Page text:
After four years of wandering for Eater, one of my favorite research trips remains a return to Pittsburgh in 2015 that was 26 years in the making. In 1989, the summer before my senior year in high school, I attended a six-week program for singing at Carnegie Mellon University. It was my own variation on Michael Chabon’s The Mysteries of Pittsburgh; I had the kind of affirming, awakening experience there that I wish for every artistic teenage soul. Two people I met that summer remain among my closest friends.
The premise of my piece three years ago was to consider the claims made by some national arbiters at the time that Pittsburgh was the country’s “next hot food town.” My conclusion then: “After gorging through around a dozen of its buzziest restaurants, do I think it’s time for food fanatics to book a flight solely for the purpose of dining through Pittsburgh? Not yet. ... Beyond national talk, proud Pittsburgh doesn’t strike me as a city of people clamoring for validation. Its character will keep developing on its own time, in its own way.”
Recently I circled back to the Paris of Appalachia, at a far chillier time of year. After another round of glutting, that assessment still stands up. One glaring disappointment this visit: dinner at Superior Motors, a long-anticipated opening in the town of Braddock just south of Pittsburgh. The menu enmeshes many of the cuisines that have defined this decade of restaurant dining — Korean, Mexican, Japanese, and the resurgence of Italian flavors — but dishes like crab in a strange puddle of nixtamalized corn, a mealy-textured black mole, and a too-rare duck breast just didn’t come together. Beautiful dining room, though, with picture windows framing the steel mill across the street as it billowed steam into the chilly night.
If you had only one dinner in Pittsburgh, I’d steer you to Legume and its next-door bar, Butterjoint, run by chef Trevett Hooper and his wife, Sarah. I love the Eastern European thread that runs through the cooking. Pittsburgh sustains itself on pierogies, and the ones Hooper serves at Butterjoint (where you can also order anything from Legume’s menu) might be the best in town. He fills the dumplings with mashed potato and farmer’s cheese before boiling and sautéing them; they come with caramelized onions and a side of sour cream but bloom into a full meal with extra additions of kielbasa, grilled escarole, and kimchi.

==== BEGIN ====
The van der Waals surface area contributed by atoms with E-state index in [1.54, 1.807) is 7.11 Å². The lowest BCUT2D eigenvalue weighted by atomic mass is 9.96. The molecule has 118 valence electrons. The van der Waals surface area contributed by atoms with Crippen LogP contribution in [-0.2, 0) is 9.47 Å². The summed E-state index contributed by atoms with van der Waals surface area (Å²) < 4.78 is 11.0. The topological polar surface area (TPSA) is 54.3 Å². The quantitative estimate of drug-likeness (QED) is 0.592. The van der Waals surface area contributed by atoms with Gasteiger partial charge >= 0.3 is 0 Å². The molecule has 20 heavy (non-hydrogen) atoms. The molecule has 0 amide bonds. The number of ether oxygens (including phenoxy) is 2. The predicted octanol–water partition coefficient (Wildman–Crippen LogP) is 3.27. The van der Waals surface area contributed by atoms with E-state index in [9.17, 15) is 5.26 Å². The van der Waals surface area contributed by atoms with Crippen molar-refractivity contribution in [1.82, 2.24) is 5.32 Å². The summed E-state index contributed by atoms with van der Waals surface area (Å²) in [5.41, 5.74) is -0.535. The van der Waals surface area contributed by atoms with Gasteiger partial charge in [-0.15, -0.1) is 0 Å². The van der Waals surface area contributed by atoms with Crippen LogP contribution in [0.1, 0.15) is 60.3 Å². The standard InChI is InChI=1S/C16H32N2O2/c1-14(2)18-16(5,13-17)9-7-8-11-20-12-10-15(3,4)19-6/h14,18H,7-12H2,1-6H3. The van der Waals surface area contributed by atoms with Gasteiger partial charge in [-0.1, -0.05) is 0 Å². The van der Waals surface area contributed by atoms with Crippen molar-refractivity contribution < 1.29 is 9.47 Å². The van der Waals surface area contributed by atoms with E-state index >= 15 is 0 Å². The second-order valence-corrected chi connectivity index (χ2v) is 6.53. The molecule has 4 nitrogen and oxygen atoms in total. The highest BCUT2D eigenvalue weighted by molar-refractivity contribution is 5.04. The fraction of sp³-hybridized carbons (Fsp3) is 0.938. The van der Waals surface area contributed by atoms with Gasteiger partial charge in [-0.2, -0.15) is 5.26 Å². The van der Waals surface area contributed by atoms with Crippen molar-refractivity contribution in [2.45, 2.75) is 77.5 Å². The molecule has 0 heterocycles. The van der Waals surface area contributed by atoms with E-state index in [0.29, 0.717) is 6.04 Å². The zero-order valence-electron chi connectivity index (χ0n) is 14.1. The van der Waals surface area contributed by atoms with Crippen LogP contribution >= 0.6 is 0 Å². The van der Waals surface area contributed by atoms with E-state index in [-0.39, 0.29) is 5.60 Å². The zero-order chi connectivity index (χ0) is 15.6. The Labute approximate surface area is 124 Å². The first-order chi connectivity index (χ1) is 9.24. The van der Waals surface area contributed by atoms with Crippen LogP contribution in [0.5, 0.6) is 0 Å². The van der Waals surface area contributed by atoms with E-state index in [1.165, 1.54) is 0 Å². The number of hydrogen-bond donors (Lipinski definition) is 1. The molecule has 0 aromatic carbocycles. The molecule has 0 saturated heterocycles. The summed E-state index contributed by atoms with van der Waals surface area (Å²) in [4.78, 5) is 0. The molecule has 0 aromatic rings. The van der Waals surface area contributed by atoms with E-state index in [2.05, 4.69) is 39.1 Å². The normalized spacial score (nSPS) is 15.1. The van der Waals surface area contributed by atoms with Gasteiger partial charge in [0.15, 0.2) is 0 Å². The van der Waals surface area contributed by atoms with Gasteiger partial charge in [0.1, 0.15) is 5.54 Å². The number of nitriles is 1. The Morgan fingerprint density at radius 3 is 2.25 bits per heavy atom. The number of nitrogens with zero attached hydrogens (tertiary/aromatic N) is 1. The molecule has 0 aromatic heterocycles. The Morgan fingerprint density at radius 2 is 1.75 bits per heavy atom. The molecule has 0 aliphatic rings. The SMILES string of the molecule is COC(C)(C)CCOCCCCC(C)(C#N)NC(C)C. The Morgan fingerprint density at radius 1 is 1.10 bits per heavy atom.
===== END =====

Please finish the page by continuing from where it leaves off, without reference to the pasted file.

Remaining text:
To warm up, I wolfed that plate down alongside zurek, a puckery rye soup of Polish origins flavored with slices of kielbasa and dried marjoram, and a textbook chicken schnitzel fried in duck fat.
I nearly skipped the one new restaurant in Pittsburgh that utterly charmed me. The food at tiny Bitter Ends Garden & Luncheonette, which serves breakfast and lunch, reads as decidedly plain: French toast, grilled potatoes, chicken soup, chicken salad sandwich. But local food writer friends Melissa McCart and Hal Klein kept steering conversation to the place. It sits along Liberty Avenue, the main drag through Bloomfield, a historically Italian-German neighborhood lined with three-story brick buildings that look sturdy enough to weather the ages.
It turns out that chef-owner Becca Hegarty, and her partners Jason Oddo and Lou DeVito, have the gift for making the ordinary feel special. Pastries like whole wheat doughnuts with snow pea glaze show some whimsy — and some warranted longing for spring. But the secret here is the spectacular bread that the crew bakes. It crunched and squished in soul-satisfying ways around a sausage, egg, and cheese sandwich, with a tangled mix of bright green shoots trailing out between the bread slices like feral vines.
The restaurant operates a small, organically farmed plot of land in Verona, Pennsylvania, eight miles east of the city. Obviously its crop output is low in March, but there was a dish on the menu that airlifted me right out of the current season. It was toast made from that remarkable bread, spread with goat cheese and spiced peaches preserved last August. It was three basic ingredients, but everything about this $5 snack made me happy. It brought back summer in the ephemeral sense, and it also stoked the memory of my transforming six weeks nearly 30 years ago in this city of rivers and bridges and hills.
Hey, Pittsburghers: I’m curious about your local pizza style. I filled up on a provolone-covered cheese boat of a pie at Mineo’s, but will snoop around for other examples next time I’m in town. Hit me up with suggestions at email@example.com.
Your roving critic,